Article

Membrane, intracellular, and plasma magnesium and calcium concentrations in preeclampsia.

Department of Hypertension and Nephrology, Medical University Policlinic, University of Münster, Germany.
American Journal of Hypertension (Impact Factor: 3.4). 07/2000; 13(7):765-9. DOI: 10.1016/S0895-7061(00)00240-5
Source: PubMed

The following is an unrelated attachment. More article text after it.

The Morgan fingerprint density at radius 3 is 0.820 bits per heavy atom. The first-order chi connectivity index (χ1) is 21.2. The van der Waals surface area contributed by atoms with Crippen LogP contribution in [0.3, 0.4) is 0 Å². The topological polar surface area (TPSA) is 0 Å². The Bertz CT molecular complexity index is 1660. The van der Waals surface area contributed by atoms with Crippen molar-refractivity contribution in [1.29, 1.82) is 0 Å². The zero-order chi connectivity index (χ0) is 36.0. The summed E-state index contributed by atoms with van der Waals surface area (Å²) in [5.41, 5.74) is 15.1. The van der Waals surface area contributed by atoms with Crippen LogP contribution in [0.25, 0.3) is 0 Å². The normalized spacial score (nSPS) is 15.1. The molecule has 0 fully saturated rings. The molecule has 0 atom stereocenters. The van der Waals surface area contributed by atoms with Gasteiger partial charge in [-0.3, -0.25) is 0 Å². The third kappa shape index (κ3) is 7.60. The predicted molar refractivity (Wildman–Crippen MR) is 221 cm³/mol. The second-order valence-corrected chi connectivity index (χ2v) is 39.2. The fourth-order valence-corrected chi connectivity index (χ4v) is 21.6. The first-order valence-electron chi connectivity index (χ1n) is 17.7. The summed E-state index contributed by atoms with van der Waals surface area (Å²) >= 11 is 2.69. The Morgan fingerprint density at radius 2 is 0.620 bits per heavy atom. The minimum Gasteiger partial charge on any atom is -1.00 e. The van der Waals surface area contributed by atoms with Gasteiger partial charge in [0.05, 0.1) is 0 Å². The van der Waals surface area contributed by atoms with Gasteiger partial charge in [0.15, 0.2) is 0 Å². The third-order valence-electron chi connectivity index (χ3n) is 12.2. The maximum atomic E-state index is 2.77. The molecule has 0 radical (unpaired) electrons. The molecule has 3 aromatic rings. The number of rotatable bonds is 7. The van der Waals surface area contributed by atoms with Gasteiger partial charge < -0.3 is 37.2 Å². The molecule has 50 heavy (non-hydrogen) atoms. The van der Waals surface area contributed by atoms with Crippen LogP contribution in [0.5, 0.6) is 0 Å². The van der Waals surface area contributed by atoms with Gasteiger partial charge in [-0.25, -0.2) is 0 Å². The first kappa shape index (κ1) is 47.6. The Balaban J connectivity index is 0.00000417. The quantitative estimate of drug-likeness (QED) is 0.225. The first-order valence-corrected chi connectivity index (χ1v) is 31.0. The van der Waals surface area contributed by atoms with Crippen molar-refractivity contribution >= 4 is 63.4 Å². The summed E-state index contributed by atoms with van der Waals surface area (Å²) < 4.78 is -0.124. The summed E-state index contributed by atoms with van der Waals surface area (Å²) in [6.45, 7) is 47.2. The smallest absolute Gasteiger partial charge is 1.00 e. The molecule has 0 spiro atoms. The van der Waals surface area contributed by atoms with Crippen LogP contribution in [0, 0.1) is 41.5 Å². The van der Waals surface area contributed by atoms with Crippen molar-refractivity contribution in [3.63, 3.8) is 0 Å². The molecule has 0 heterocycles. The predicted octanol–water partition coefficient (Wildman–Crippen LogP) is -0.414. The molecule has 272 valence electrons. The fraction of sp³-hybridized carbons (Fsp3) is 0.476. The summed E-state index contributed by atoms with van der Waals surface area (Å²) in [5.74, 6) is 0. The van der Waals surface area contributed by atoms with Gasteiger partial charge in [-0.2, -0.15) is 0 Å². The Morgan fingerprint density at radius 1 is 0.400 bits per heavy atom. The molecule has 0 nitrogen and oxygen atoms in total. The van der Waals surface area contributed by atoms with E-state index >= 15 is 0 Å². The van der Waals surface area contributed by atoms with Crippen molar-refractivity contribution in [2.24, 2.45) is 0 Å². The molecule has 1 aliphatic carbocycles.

ABSTRACT Changes in intracellular calcium and magnesium concentrations seem to be involved in the pathogenesis of preeclampsia, whereas the role of cell membranes has not been studied in detail yet. To investigate the changes in calcium and magnesium metabolism in normal pregnancy and preeclampsia, plasma, intracellular, and membrane calcium and magnesium concentrations were determined in a clinical study. Twenty-five control, 18 untreated healthy pregnant, and 16 nulliparas preeclamptic women were investigated. Plasma, cellular, and membrane (erythrocytes) calcium and magnesium contents were measured by atomic absorption spectroscopy. Plasma and intracellular magnesium concentrations were significantly lower in the healthy pregnant group and the preeclamptic group as compared to controls (P < .01). In erythrocyte membranes magnesium content was found significantly decreased in the preeclamptic women as compared to healthy subjects (P < .001). There was a significant decrease in the plasma calcium concentration in the preeclamptic group compared to controls or healthy pregnant women (P < .05). Membranous calcium content was significantly increased in the preeclamptic group versus controls or healthy pregnant women (P < .001) and an inverse correlation with membranous magnesium content was found (r = -0.79,P < .01). Lowered plasma, intracellular, and membrane magnesium concentrations in preeclampsia may contribute to the development in hypertension in pregnancy. In addition, a disturbed calcium homeostasis is observed in preeclampsia.

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